A court document filed last week claims Gov. Tim Walz’s administration attempted to pin the blame for COVID-19 deaths in long-term care facilities on youth sporting events without any evidence to back it up.
Let Them Play Minnesota previously filed a lawsuit against Walz for requiring youth athletes to wear masks while competing. Now, the group has amended its complaint to reflect evidence of the Walz administration’s effort to connect COVID-19 deaths in long-term care facilities to youth sports.
In its amended complaint, Let Them Play claims to be in possession of email evidence proving Walz officials engaged in a “complete fabrication” of the risks associated with youth sporting events.
The Minnesota Department of Health admits that its official tally of coronavirus cases associated with schools includes cases where no positive test was recorded and “cases where the exposure setting was not confirmed.”
For one year, as of this week, Gov. Tim Walz has imposed restrictions or closures on Minnesota public schools, claiming that such measures are informed by careful scientific study. However, an examination of the Minnesota Department of Health’s (MDH) weekly coronavirus reports raises some serious questions about the accuracy of the numbers the state has used to justify school closures.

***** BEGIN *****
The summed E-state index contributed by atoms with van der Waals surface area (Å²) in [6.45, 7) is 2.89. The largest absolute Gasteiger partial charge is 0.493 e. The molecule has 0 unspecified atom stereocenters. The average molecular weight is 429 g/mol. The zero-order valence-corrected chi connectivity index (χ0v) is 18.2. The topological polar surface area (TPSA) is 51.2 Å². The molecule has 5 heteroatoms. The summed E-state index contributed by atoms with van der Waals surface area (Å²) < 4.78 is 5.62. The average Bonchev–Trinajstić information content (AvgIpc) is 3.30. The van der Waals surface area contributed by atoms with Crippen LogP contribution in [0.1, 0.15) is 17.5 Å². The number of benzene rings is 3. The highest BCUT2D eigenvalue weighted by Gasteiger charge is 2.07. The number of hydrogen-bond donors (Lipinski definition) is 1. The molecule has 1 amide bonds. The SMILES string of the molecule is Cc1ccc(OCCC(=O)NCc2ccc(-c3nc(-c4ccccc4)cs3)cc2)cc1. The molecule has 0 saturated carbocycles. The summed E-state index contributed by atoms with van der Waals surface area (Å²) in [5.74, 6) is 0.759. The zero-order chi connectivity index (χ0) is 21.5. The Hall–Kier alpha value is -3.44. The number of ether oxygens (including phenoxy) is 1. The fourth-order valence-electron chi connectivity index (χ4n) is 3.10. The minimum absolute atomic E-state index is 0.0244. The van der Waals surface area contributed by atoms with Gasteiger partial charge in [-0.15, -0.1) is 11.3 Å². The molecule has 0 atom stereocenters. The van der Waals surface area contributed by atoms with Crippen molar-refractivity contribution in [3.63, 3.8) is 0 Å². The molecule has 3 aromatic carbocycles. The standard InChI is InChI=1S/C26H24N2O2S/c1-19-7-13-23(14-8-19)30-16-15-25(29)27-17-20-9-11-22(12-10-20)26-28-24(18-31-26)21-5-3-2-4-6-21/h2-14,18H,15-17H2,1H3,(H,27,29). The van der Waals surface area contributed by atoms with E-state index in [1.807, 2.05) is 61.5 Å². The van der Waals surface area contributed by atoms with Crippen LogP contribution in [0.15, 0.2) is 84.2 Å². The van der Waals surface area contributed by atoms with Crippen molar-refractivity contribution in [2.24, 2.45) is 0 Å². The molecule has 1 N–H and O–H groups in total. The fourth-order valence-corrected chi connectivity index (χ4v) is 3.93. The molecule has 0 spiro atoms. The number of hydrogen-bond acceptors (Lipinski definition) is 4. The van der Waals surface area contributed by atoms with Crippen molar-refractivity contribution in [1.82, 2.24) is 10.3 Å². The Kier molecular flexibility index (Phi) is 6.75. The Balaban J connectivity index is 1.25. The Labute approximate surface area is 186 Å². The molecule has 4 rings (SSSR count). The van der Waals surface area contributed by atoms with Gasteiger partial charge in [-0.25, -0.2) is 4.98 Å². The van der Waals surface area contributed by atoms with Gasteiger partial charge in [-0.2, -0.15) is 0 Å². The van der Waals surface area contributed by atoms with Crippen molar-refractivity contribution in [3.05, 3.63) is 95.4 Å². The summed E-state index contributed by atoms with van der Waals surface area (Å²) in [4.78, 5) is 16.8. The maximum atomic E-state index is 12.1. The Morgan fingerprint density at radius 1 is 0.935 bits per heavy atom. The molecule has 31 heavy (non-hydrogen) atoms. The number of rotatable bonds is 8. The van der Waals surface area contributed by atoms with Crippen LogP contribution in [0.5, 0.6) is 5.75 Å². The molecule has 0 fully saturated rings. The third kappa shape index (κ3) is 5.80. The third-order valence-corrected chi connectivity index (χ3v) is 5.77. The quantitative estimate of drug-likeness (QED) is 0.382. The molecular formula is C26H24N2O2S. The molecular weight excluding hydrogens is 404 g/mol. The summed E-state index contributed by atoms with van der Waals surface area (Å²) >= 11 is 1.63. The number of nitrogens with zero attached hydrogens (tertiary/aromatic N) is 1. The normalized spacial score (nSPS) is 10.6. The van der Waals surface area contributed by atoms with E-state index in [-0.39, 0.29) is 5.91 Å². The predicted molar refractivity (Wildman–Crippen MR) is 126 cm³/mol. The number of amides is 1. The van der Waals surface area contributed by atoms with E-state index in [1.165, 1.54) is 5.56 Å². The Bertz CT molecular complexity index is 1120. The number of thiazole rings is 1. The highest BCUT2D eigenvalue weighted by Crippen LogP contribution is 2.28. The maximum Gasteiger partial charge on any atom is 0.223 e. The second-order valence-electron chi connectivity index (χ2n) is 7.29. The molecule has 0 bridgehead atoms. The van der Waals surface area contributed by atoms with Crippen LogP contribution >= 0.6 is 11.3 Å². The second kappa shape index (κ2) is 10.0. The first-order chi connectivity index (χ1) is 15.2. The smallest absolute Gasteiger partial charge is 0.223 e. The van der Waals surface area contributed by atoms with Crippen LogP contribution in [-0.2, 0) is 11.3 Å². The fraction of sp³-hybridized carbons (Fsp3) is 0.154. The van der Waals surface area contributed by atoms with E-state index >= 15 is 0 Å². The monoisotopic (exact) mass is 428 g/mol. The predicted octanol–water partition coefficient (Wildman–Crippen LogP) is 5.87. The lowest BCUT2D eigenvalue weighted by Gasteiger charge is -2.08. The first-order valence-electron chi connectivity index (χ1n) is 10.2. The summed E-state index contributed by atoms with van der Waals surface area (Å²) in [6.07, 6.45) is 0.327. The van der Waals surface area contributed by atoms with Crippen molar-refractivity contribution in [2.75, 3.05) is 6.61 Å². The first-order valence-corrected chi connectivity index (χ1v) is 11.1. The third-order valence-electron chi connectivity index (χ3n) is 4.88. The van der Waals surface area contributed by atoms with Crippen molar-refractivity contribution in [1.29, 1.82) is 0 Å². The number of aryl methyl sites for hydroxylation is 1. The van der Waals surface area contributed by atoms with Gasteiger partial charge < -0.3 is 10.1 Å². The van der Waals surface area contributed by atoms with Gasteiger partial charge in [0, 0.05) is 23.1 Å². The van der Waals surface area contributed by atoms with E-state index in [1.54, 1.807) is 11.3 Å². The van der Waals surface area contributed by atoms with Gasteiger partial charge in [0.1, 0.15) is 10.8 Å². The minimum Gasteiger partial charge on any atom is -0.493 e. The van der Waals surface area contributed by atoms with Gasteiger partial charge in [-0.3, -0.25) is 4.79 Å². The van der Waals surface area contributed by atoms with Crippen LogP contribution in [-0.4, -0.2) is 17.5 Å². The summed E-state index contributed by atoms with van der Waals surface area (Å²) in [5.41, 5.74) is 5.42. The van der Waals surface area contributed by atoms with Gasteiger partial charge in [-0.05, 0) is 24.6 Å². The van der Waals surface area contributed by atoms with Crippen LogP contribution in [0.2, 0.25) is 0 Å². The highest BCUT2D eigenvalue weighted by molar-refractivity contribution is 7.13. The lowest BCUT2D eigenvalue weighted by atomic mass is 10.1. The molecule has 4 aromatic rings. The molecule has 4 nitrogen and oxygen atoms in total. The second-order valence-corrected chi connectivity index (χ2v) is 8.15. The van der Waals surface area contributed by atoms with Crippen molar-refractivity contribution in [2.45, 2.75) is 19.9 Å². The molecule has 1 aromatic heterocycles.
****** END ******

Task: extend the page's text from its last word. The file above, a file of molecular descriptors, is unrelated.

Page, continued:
Rather than tabulating the number of COVID-19 cases that have definitely originated in schools, the MDH reports on “cases associated with pre-K through grade 12 school buildings.”
Minnesota Department of Health (MDH) stated Monday in a press release that even children who test negative for the coronavirus must quarantine if exposed. The MDH’s “COVID-19 Attendance Guide for Parents and Families” explains these standards.
“Getting tested does not shorten the time that they must stay home. Your child must stay home for 14 days (quarantine) from the last contact they had with the person who tested positive for COVID-19, even if the child tests negative,” states the guide.
The latest report from the Minnesota Department of Health (MDH) reveals that all schools are safe to reopen for in-person learning models, according to county case numbers. The MDH released this information as part of an updated report published every Thursday.
Many elementary and high schools are scheduled to begin their fall semesters in several weeks’ time. Schools are required to submit their learning model plans to families the week before their start date. Models reflect one of three options: in-person learning, distance learning, or a hybrid of the two. All models are subject to change throughout the semester, depending on county case levels.